Language Acquisition is the study of how children learn languages.
Children generally develop phonemes that are cross-linguistically more common, before they develop rarer ones. For example, children tend to be slow to acquire the English "th" sounds, pronouncing them as "d" and "t" and the "a" sound in American English apple is likewise difficult. It may take as long as seven years for children to learn all of a language's phonemes.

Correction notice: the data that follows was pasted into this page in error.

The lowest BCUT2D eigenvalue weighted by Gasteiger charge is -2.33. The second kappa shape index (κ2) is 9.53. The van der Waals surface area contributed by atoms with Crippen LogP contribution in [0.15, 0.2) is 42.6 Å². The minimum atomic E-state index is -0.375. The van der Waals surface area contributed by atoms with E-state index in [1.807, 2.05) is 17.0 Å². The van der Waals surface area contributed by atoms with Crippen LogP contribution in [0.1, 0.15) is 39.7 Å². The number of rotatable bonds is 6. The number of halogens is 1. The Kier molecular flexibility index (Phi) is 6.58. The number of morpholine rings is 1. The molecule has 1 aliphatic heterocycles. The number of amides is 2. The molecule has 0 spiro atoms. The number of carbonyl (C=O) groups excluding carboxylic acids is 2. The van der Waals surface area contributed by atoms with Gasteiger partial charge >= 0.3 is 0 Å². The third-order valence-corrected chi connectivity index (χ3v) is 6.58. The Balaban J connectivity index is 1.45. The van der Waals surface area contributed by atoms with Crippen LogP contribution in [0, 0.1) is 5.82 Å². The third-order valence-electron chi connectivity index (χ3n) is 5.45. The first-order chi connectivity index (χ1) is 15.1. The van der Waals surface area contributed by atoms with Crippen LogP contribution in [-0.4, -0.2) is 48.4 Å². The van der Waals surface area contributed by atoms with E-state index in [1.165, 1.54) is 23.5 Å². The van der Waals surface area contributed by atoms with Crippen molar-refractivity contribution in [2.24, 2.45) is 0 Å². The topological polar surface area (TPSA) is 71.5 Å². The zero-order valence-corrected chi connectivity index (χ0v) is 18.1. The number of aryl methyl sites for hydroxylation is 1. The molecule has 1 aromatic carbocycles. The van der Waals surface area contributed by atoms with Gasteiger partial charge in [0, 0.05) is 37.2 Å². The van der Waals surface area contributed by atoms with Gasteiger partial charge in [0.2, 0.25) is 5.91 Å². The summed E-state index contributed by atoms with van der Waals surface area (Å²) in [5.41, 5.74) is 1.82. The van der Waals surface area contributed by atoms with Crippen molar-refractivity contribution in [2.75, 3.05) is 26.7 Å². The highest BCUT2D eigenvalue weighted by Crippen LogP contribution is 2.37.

Likewise, phonotactics may be difficult. The "str" cluster in "street" is rare cross-linguistically, and difficult for children to pronounce, and they will tend to pronounce it "sreet" at first.
Children learning languages fall into two types. They either learn social words first, like "hi" and "more" or nouns, like "mama," "dada," and "doggy."
Children are also limited in their lexicon, and will extend words they know to cover similar cases. For example, the word "doggy" may be used to describe cats, cows, and tables--anything with four legs.
Children learn, 1, 2, and 3 in that order, and then suddenly learn to count.